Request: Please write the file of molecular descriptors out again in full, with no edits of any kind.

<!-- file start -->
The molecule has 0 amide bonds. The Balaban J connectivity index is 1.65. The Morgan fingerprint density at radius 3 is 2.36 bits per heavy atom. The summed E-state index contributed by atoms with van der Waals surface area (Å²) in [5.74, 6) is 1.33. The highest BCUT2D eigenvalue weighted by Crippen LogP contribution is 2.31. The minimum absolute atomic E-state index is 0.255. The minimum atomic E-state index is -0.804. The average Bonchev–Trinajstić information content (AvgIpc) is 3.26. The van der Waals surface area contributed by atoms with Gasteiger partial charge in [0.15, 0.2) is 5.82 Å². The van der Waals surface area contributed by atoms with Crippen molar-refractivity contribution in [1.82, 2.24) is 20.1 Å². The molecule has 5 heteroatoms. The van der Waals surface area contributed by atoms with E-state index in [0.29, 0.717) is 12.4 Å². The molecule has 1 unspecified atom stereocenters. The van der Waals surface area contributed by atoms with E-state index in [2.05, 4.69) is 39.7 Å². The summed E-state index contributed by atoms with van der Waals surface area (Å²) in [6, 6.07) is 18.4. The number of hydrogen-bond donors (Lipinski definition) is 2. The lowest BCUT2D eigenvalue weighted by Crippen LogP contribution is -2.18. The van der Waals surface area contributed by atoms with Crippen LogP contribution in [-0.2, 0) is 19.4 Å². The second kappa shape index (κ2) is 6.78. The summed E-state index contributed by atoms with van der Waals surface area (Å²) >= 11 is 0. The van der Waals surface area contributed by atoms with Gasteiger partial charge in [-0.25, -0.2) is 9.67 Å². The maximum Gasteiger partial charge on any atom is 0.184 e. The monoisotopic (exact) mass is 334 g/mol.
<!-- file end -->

The molecule has 0 amide bonds. The Balaban J connectivity index is 1.65. The Morgan fingerprint density at radius 3 is 2.36 bits per heavy atom. The summed E-state index contributed by atoms with van der Waals surface area (Å²) in [5.74, 6) is 1.33. The highest BCUT2D eigenvalue weighted by Crippen LogP contribution is 2.31. The minimum absolute atomic E-state index is 0.255. The minimum atomic E-state index is -0.804. The average Bonchev–Trinajstić information content (AvgIpc) is 3.26. The van der Waals surface area contributed by atoms with Gasteiger partial charge in [0.15, 0.2) is 5.82 Å². The van der Waals surface area contributed by atoms with Crippen molar-refractivity contribution in [1.82, 2.24) is 20.1 Å². The molecule has 5 heteroatoms. The van der Waals surface area contributed by atoms with E-state index in [0.29, 0.717) is 12.4 Å². The molecule has 1 unspecified atom stereocenters. The van der Waals surface area contributed by atoms with E-state index in [2.05, 4.69) is 39.7 Å². The summed E-state index contributed by atoms with van der Waals surface area (Å²) in [6, 6.07) is 18.4. The number of hydrogen-bond donors (Lipinski definition) is 2. The lowest BCUT2D eigenvalue weighted by Crippen LogP contribution is -2.18. The van der Waals surface area contributed by atoms with Crippen LogP contribution in [-0.2, 0) is 19.4 Å². The second kappa shape index (κ2) is 6.78. The summed E-state index contributed by atoms with van der Waals surface area (Å²) >= 11 is 0. The van der Waals surface area contributed by atoms with Gasteiger partial charge in [-0.25, -0.2) is 9.67 Å². The maximum Gasteiger partial charge on any atom is 0.184 e. The monoisotopic (exact) mass is 334 g/mol.